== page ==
I first heard of Don Candido, a Bri Bri indigenous medicine man when I was down in Puerto Viejo, Costa Rica in February 2010. After returning home, I did some on-line investigation and decided we would contact him when we returned in July. You see my son, Timothy, has had uncontrolled seizures for years, and if that isn’t enough, the medications he has been on for ages, are now destroying his bones!
In addition to this, Tim has an Obsessive Compulsive Disorder (OCD) which causes him to “pick.” He is covered in scars from earlier pickings and always bleeding due to this obsessive behavior. Socially it’s a killer, if nothing else. Tim had been on meds for OCD for years with little improvement, and was now under the care of a very talented psychiatrist but still the problem persisted. So you can see, traditional medicine wasn’t working – and we were desperate for another answer!
So here we were in Costa Rica face-to-face with the well-respected, Don Candido, the last of a long line of indigenous medicine men. To us, the surroundings were straight out of National Geographic — dirt floor, thatched roof, primitive tools. A couple of large banana leaves on the ground served as the examination table, and after using nothing more than pressure points, Candido gave us his findings and took Tim on as his patient. He explained that Tim’s seizures had a very strong hold on him and he did not have a “fast” fix — his herbal medicines could be very powerful but he needed to move slowly, so as to do no harm.
In the land surrounding the medicine hut grow more than 1500 different plants and herbs in his botanical garden. Candido uses the knowledge and wisdom, handed down to him from previous healers, to diagnose and provide healing to those in need. We found Don Candido to be a delightful man who cares deeply for people, and uses his skills to bring healing and balance back to their lives.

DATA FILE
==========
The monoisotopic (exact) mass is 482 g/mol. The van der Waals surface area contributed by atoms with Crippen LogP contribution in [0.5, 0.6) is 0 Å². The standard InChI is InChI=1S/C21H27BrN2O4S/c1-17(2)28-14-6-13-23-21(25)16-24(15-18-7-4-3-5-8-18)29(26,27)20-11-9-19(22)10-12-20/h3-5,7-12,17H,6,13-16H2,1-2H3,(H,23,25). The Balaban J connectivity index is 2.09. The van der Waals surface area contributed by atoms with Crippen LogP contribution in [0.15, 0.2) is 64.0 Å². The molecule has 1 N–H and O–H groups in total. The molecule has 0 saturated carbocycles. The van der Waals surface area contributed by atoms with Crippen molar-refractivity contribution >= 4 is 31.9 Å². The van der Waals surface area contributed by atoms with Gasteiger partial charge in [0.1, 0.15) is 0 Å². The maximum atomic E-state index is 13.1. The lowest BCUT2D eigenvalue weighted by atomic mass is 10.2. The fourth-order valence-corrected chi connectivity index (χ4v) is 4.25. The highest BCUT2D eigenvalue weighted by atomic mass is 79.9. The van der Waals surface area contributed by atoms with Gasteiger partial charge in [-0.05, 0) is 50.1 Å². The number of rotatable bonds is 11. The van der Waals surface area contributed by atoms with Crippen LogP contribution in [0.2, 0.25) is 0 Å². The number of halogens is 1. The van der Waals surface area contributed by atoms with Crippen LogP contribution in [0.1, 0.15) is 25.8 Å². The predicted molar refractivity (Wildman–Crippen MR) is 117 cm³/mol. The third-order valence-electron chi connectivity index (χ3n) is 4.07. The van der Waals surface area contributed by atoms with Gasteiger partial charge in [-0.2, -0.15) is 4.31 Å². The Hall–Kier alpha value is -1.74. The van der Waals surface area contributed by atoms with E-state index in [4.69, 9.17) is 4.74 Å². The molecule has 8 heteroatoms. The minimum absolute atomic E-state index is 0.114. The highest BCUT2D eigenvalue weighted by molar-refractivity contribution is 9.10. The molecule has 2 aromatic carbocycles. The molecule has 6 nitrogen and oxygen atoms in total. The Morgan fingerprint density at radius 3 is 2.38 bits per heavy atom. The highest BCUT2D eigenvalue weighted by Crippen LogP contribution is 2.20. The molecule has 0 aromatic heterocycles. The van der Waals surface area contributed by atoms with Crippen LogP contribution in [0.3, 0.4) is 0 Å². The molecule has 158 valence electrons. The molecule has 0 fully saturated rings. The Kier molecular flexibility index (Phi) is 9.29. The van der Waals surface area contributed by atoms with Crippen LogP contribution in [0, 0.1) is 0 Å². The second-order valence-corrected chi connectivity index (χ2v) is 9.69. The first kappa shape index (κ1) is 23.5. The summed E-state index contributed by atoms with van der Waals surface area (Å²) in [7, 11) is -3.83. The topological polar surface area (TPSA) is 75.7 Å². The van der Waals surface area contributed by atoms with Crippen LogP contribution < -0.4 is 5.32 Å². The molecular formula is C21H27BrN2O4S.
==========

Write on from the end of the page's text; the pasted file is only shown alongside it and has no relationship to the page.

Timoteo (as he was called in Spanish) received treatment twice a week from Candido. He was given herbal drinks and freshly made salves from the botantical garden. We weren’t prepared to spend more than 6 weeks under Don Candido’s care, as we had obligations back home, but during that time, Tim experienced a total healing from his OCD picking. One day during our stay, Tim just announced that something very strange had happened — his body no longer “called” to him; his desire to pick had died! Here it is 5 months later and still Tim has had no reoccurance in picking! In regards to his seizures, he has gone from 3-6 a day to 3 a week! He reports that even his seizures feel different.
This experience left me feeling very grateful but, at the same time, very sad. Why isn’t the rest of the world curious, if not anxious, to learn from indigenous healers, like Candido? Why is the medical profession so threatened by alternative approaches? How can they so quickly disregard the possible benefits of non-traditional approaches? How can we allow indigenous knowledge to die out? The apparent “god-complex” that exists in our country is appalling, and it shames me to think of the loss this attitude will cost.
We remain hopeful that with continued treatment, Tim will be cured of his seizures, so we will be returning to Costa Rica. Don Candido doesn’t practice “magic,” his healing is based on knowledge and skill that has been handed down over 5000 years. We feel blessed to be among those treated by him.
Indigenous medicine still lives, but for how long?